About 15 years ago I was an overweight couch potato, smoking 40 cigarettes a day and on anti depressants***.
***That admission might get frowned upon by some as ‘oversharing’, but how on earth can you be an effective therapist if you don’t ‘get it’? And how on earth will you know I ‘get it’ if I don’t tell you?!
Anyway, I didn’t like being on anti depressants – I’d been on them for a long, long time and I didn’t like the numbness to life that they had as a side effect, so I decided it was time to stop taking them.
(Now just to be clear, I have no issue with anti depressants. I’d needed them then and they were brilliant at giving my brain the chemicals it had been missing to get me through some really tricky times. If you need them, that’s absolutely ok too. But it had been a few years and at that point, for me, I felt like the numbness had gone on for too long and I was strong enough to move myself forwards. It’s also important to know that I did this with the support of doctors – this isn’t an approach to take alone.)
When you stop taking these tablets, you do so in increments. It was suggested at the same time I start something to replace the serotonin and other chemicals that I would be missing. It was suggested I start cycling. I’d like to remind you about the overweight, chain smoking, couch potato part of me. And I didn’t even own a bike.
So I bought a bike. I got dropped off at the bike shop and had to cycle it home as I couldn’t fit it in my tiny car. I’d not ridden a bike since I was a young kid, and I was in all sorts of pain and wheezing within minutes. I also discovered I only had enough balance to take my right hand off the handle bars, so I couldn’t indicate to turn left…
I started cycling every night. Just a mile at a time and in small circles (because I could only turn right for quite a while!). I don’t remember how fast or slowly I was able to stop taking the anti depressants. I don’t remember how fast or slowly I increased my distance and got the courage to indicate with my left hand and expand my routes. But I do know that this one tiny step of regular cycling was the start of three things:
- Something about it gave me what I needed to stop taking those tablets.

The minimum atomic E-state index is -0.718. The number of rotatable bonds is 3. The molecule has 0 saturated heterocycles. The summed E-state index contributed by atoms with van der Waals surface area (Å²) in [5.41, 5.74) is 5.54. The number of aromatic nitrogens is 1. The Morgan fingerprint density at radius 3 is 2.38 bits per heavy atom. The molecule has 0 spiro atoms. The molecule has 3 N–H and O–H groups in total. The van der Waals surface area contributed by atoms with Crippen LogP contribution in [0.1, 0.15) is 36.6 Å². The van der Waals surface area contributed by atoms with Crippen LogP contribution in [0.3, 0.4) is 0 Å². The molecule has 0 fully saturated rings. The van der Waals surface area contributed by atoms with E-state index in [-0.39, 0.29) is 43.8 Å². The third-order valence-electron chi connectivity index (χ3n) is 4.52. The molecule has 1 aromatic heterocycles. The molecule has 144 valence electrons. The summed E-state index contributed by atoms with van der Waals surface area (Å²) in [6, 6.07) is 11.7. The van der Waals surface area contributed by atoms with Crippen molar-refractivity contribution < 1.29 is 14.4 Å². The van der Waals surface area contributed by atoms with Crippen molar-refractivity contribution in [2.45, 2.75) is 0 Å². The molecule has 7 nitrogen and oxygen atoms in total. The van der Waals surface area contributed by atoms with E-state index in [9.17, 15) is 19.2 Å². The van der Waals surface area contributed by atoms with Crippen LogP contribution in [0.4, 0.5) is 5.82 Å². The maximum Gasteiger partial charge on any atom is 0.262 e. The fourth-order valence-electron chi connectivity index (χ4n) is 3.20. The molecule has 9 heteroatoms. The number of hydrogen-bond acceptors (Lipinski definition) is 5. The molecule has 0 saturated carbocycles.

- It gave me the understanding that exercise and time outside are absolutely critical to mental health.
- It made me see that however tough something is, if you take it tiny step by tiny step you can get there.
And do you know what? I started enjoying the time on my bike. Unbelievably, within a year or so I did a 50 mile ‘cyclo sportive’ to raise money for a local hospice. Then I did the London to Brighton Bike Ride to raise money for the British Heart Foundation. Cycling became my ‘thing’.
Then, after a few years I decoded to start trying to run. I was pretty terrible, and still am, but I ran my first 10km, then my first half marathon, then in 2019 my first (and only!) full marathon.
Then I discovered mountain biking and started cycling through woods and The Downs…
I’ve never gone back on anti depressants. I’ve had struggles, but I’ve used my exercise of choice at that point to help get me through them.
There is heaps of research that supports all this, and you probably know it all already. But maybe you don’t know someone who actually proved it, but who still sometimes hates the idea of putting in their trainers or getting out their bike, because it’s not always fun and an extra hour in bed would be lovely…
But maybe this explains why I am so passionate about encouraging my clients to get outside and get their heart rate up on a regular basis – and sticking to it myself.
You don’t need to run a marathon (honestly, it was a terrible idea, and I will never do another one!), or even do a mile turning right in small circles on a bike. Just a brisk walk or a bit of gardening is enough to help yourself to feel good. Ten minutes every day is all you need, but if you extend that to thirty minutes you might notice even more positive changes.
So here’s my challenge to you: Try it for two weeks. I wonder what you’ll start to notice…